food / travel

Supersize The Franchise: McDonald's New China Strategy

Mini McDonald's in Shanghai
Mini McDonald's in Shanghai
Li Juan and Cui Dan

BEIJING — McDonald’s is planning to expand franchising in China’s biggest cities, such as Shanghai and Shenzhen, for the first time since its entry into the country.

Since its founding in 1955, McDonald’s has relied on its franchisees to play a major role in the company’s global success. Franchisees account for 80% of the 30,000 McDonald’s restaurants in 120 countries all over the world, and they create more than 70% of the fast food giant’s profits.

Unfortunately, this model has not been successfully replicated in the Chinese market. When McDonald’s first entered China in 1990, it chose to operate its own restaurants, judging that its high operating costs wouldn’t give franchisees much of a profit margin and that China also had few regulations about franchising.

The company began seriously recruiting franchise partners in certain provinces of China in 2010, but McDonald’s franchises account for less than 5% of all its outlets China, and they are mostly located in smaller cities.

Now McDonald’s plans to change the situation. It hopes to double the number of its Chinese restaurants — to more than 4,000 stores — in the next three years. “Developing the franchise business will become an important factor for achieving rapid growth in China for our company in the years to come,” one of its senior executives says.

It is interesting to compare McDonald’s strategy with rival Kentucky Fried Chicken (KFC). “Compared with McDonald’s, KFC is a lot more open in this aspect,” says Kang Jianhua, a researcher who follows hotels and catering at CIConsulting. “Not only has KFC extended its regions allowing franchising, it has also lowered the entry threshold in certain regions so as to boost the retailer’s number of franchisees. Increasing the franchisees is KFC’s important tactic in raising competitiveness.”

From 1990 to 2010, the number of McDonald’s restaurants in China grew at an annual pace of 17% — far lower than in certain other Asian-Pacific markets such as Japan. But by 2013, China had become the company’s third-largest market in the world.

McDonald's Chinese New Year set meal — Photo: HenryLi

Though McDonald’s restaurants outnumber KFCs globally, the latter has more stores in the Chinese market, with nearly 5,000 outlets. Even Dicos, a local chain offering Western-style food in 2,000 stores, outnumbers the American giant.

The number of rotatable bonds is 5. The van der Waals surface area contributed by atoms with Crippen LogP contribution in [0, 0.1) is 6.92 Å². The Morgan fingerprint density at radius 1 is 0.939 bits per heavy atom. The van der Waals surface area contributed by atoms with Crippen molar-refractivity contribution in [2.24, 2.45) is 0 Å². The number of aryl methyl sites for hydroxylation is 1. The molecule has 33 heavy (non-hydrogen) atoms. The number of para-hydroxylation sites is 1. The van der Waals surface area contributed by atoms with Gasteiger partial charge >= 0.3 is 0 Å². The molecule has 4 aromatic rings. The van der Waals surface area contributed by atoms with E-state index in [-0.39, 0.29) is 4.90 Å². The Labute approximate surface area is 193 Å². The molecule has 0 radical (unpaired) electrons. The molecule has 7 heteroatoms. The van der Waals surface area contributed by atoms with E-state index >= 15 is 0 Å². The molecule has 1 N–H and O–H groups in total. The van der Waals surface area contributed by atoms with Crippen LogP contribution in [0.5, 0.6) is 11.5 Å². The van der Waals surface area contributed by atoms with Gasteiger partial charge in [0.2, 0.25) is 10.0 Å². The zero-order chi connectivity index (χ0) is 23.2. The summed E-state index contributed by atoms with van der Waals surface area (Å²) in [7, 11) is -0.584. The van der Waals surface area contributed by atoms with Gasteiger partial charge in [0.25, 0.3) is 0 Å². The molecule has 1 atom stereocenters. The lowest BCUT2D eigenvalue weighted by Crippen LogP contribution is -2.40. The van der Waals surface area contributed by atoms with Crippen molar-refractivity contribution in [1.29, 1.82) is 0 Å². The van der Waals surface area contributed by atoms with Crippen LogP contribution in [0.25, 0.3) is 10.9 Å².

Supersize it

“Size advantage plays an important role for chain store operation,” says Li Weihua, a franchising expert and professor at China University of Political Science and Law. “In a competition the value of the number of stores is not to be underestimated.” In Li’s view, McDonald’s is under enormous pressure to be more competitive in China.

Much of this pressure comes from McDonald’s itself. The company’s global income comprises three parts — earnings of its direct sales stores, service fees from franchisees, and the real estate operating income (property rental payments from franchisees). The latter two revenue streams are particularly crucial.

In 2012, as the company’s annual report showed, the franchisees had a $7.4 billion gross profit, more than twice the $3.4 billion of direct sale stores. Meanwhile, of the $8.9 billion of the franchisees’ turnover, $5.8 billion came from rentals.

“People usually think that we sell hamburgers. But in fact we are a real estate dealer,” the fast food empire’s founder Ray Kroc once said. That’s the secret to the company’s long success. Through long-term leasing or by purchasing land and then building, the retailer sublets the stores to the franchisees to help generate profits.

But this profit model didn’t work for McDonald’s in China. Because of China’s restrictions on land purchases and buildings with foreign funds, the food giant owns less than 10% of the properties its stores operate in China. In the United States and Europe, this figure is around 60%.

At the same time, rental costs in China’s first- and second-tier cities are rising sharply. Most McDonald’s stores are located in bustling commercial districts, and most of them have signed a lease for 10 or 20 years. Because many of these stores’ leases are about to expire, McDonald’s will be hit with soaring rental costs.

In Kang Jianhua’s opinion, expanding franchises will reduce pressure on the company in terms of rental costs and create more reveune with franchise fees.

Of course, challenges will follow too. The first question is whether McDonald’s current management and overall operational capability in China are strong enough to support the franchising expansion. After all, the food giant’s development in China hasn’t been all that smooth, and China is still a less-than-ideal legal environment for franchising.